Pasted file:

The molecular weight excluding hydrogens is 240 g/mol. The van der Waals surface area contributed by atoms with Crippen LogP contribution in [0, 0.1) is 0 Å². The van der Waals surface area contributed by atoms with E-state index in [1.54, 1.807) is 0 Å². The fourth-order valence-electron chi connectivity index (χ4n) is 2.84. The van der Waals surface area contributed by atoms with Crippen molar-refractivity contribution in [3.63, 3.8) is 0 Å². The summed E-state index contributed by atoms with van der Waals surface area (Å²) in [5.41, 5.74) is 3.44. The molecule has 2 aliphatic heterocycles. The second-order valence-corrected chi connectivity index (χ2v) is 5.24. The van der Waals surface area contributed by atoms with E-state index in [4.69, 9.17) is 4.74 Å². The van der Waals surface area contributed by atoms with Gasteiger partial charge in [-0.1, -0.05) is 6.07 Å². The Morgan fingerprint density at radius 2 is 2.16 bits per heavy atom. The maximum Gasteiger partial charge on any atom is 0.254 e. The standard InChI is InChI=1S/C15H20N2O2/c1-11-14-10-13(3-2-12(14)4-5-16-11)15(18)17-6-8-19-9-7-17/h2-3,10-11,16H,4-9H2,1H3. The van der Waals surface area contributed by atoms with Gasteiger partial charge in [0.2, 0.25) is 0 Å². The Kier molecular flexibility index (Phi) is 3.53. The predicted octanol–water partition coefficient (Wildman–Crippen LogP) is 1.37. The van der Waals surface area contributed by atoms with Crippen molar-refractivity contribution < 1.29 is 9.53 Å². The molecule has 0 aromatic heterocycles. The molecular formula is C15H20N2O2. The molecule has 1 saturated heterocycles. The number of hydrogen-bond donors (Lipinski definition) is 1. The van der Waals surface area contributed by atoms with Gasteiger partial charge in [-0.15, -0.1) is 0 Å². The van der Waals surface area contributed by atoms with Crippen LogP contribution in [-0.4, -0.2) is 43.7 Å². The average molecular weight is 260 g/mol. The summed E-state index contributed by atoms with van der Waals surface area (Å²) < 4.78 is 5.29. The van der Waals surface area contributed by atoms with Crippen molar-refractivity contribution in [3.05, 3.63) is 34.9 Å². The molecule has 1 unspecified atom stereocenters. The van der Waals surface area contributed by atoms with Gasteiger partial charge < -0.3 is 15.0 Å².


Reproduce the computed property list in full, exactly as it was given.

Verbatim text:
The molecular weight excluding hydrogens is 240 g/mol. The van der Waals surface area contributed by atoms with Crippen LogP contribution in [0, 0.1) is 0 Å². The van der Waals surface area contributed by atoms with E-state index in [1.54, 1.807) is 0 Å². The fourth-order valence-electron chi connectivity index (χ4n) is 2.84. The van der Waals surface area contributed by atoms with Crippen molar-refractivity contribution in [3.63, 3.8) is 0 Å². The summed E-state index contributed by atoms with van der Waals surface area (Å²) in [5.41, 5.74) is 3.44. The molecule has 2 aliphatic heterocycles. The second-order valence-corrected chi connectivity index (χ2v) is 5.24. The van der Waals surface area contributed by atoms with E-state index in [4.69, 9.17) is 4.74 Å². The van der Waals surface area contributed by atoms with Gasteiger partial charge in [-0.1, -0.05) is 6.07 Å². The Morgan fingerprint density at radius 2 is 2.16 bits per heavy atom. The maximum Gasteiger partial charge on any atom is 0.254 e. The standard InChI is InChI=1S/C15H20N2O2/c1-11-14-10-13(3-2-12(14)4-5-16-11)15(18)17-6-8-19-9-7-17/h2-3,10-11,16H,4-9H2,1H3. The van der Waals surface area contributed by atoms with Gasteiger partial charge in [0.2, 0.25) is 0 Å². The Kier molecular flexibility index (Phi) is 3.53. The predicted octanol–water partition coefficient (Wildman–Crippen LogP) is 1.37. The van der Waals surface area contributed by atoms with Crippen molar-refractivity contribution < 1.29 is 9.53 Å². The molecule has 0 aromatic heterocycles. The molecular formula is C15H20N2O2. The molecule has 1 saturated heterocycles. The number of hydrogen-bond donors (Lipinski definition) is 1. The van der Waals surface area contributed by atoms with Gasteiger partial charge in [-0.15, -0.1) is 0 Å². The van der Waals surface area contributed by atoms with Crippen LogP contribution in [-0.4, -0.2) is 43.7 Å². The average molecular weight is 260 g/mol. The summed E-state index contributed by atoms with van der Waals surface area (Å²) < 4.78 is 5.29. The van der Waals surface area contributed by atoms with Crippen molar-refractivity contribution in [3.05, 3.63) is 34.9 Å². The molecule has 1 unspecified atom stereocenters. The van der Waals surface area contributed by atoms with Gasteiger partial charge < -0.3 is 15.0 Å².